consumption, and thereby carbon emissions. It also provides employment and income to small
farmers and peasants as well as landless agriculture labourers.

Questioning genetically modified (GM) crops
There is a need to examine the role of GM crops being promoted as the answer to climate change. A critical analysis needs to be done of what, if anything, this technology can contribute to agricultural and food security. In addition, bio-safety regulations in India and other countries need to be examined to check that regulatory processes ensure safe GM crops and food.

A climate resilient as well as environmentally and socially appropriate approach to agriculture, such as those above, can be as productive as the high input and energy intensive approach to agriculture that has been relied upon for decades. Furthermore, sustainable agricultural methods can also provide
long-term food security in the face of frequent and extreme weather conditions. Lastly, the role of small and marginalised farmers in championing climate resilient sustainable agriculture must be re-emphasised and further explored.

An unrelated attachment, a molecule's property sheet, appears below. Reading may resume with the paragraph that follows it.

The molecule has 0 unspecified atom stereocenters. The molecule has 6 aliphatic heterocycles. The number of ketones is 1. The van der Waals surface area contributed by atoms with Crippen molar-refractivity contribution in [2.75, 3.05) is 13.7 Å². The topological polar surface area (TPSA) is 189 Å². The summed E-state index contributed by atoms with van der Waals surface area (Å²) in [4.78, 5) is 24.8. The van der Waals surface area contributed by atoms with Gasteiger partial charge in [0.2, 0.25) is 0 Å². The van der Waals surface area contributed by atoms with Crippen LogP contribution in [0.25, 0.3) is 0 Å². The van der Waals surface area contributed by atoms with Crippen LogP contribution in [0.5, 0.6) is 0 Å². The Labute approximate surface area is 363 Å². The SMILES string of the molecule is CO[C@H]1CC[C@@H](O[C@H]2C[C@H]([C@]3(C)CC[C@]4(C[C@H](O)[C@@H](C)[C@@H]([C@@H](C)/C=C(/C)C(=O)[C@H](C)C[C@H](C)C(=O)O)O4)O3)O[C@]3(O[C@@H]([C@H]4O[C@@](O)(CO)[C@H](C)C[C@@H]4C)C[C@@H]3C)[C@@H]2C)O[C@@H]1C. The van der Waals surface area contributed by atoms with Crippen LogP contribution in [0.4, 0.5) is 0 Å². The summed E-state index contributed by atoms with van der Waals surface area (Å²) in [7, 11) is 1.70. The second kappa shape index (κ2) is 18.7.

Monday, March 18, 2013

Comments on the Technical Expert Committee’s report on GMOs

Suman Sahai

1.A Technical Expert Committee (TEC) was appointed by the Supreme Court to go into issues raised in the two PILs filed on GMOs. The first by Gene Campaign in 2004, the second a year later by Aruna Rodrigues and friends, in 2005. The Supreme Court had appointed a five member TEC to give recommendations on two specific issues:  i) whether a ban should be imposed on conducting field trials of GM crops , in open fields and i) if such trials were to be conducted, then what scientific protocols should be followed and what conditions imposed for such trials.

 The TEC has submitted its interim report and has pointed out the serious lacunae in the regulatory framework for GMOs  and recommended a moratorium for 10 years on any open field trials  till the shortcomings in regulatory procedures  have been sorted out and additional safety data generated through proper studies. It may be recalled that a similar injunction by the then Environment Minister , to generate additional biosafety data on Bt brinjal led to an embarassing cut and paste rehash of old data by senior scientists of the ICAR system.